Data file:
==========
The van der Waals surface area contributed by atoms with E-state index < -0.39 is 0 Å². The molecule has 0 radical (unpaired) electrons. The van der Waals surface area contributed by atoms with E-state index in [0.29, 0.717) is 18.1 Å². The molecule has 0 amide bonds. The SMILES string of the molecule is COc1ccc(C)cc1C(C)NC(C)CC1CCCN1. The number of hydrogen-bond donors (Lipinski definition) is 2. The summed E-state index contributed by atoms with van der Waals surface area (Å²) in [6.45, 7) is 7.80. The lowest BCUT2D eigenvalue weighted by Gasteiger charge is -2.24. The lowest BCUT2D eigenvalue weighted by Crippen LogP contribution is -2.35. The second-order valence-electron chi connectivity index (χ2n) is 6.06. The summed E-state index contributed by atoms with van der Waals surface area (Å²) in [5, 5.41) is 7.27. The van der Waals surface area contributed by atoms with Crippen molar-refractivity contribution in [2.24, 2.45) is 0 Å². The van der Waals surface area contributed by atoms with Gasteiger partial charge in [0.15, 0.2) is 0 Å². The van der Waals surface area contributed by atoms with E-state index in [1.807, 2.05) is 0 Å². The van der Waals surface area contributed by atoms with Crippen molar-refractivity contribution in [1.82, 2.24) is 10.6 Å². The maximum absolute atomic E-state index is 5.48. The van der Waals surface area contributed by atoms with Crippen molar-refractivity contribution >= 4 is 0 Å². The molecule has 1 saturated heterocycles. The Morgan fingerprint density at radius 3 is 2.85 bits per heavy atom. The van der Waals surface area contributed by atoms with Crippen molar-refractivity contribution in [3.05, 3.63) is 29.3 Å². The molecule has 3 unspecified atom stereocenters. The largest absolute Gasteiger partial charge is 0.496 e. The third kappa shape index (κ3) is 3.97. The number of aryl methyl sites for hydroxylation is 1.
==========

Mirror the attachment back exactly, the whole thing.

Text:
The van der Waals surface area contributed by atoms with E-state index < -0.39 is 0 Å². The molecule has 0 radical (unpaired) electrons. The van der Waals surface area contributed by atoms with E-state index in [0.29, 0.717) is 18.1 Å². The molecule has 0 amide bonds. The SMILES string of the molecule is COc1ccc(C)cc1C(C)NC(C)CC1CCCN1. The number of hydrogen-bond donors (Lipinski definition) is 2. The summed E-state index contributed by atoms with van der Waals surface area (Å²) in [6.45, 7) is 7.80. The lowest BCUT2D eigenvalue weighted by Gasteiger charge is -2.24. The lowest BCUT2D eigenvalue weighted by Crippen LogP contribution is -2.35. The second-order valence-electron chi connectivity index (χ2n) is 6.06. The summed E-state index contributed by atoms with van der Waals surface area (Å²) in [5, 5.41) is 7.27. The van der Waals surface area contributed by atoms with Crippen molar-refractivity contribution in [2.24, 2.45) is 0 Å². The van der Waals surface area contributed by atoms with Gasteiger partial charge in [0.15, 0.2) is 0 Å². The van der Waals surface area contributed by atoms with E-state index in [1.807, 2.05) is 0 Å². The van der Waals surface area contributed by atoms with Crippen molar-refractivity contribution in [1.82, 2.24) is 10.6 Å². The maximum absolute atomic E-state index is 5.48. The van der Waals surface area contributed by atoms with Crippen molar-refractivity contribution >= 4 is 0 Å². The molecule has 1 saturated heterocycles. The Morgan fingerprint density at radius 3 is 2.85 bits per heavy atom. The van der Waals surface area contributed by atoms with Crippen molar-refractivity contribution in [3.05, 3.63) is 29.3 Å². The molecule has 3 unspecified atom stereocenters. The largest absolute Gasteiger partial charge is 0.496 e. The third kappa shape index (κ3) is 3.97. The number of aryl methyl sites for hydroxylation is 1.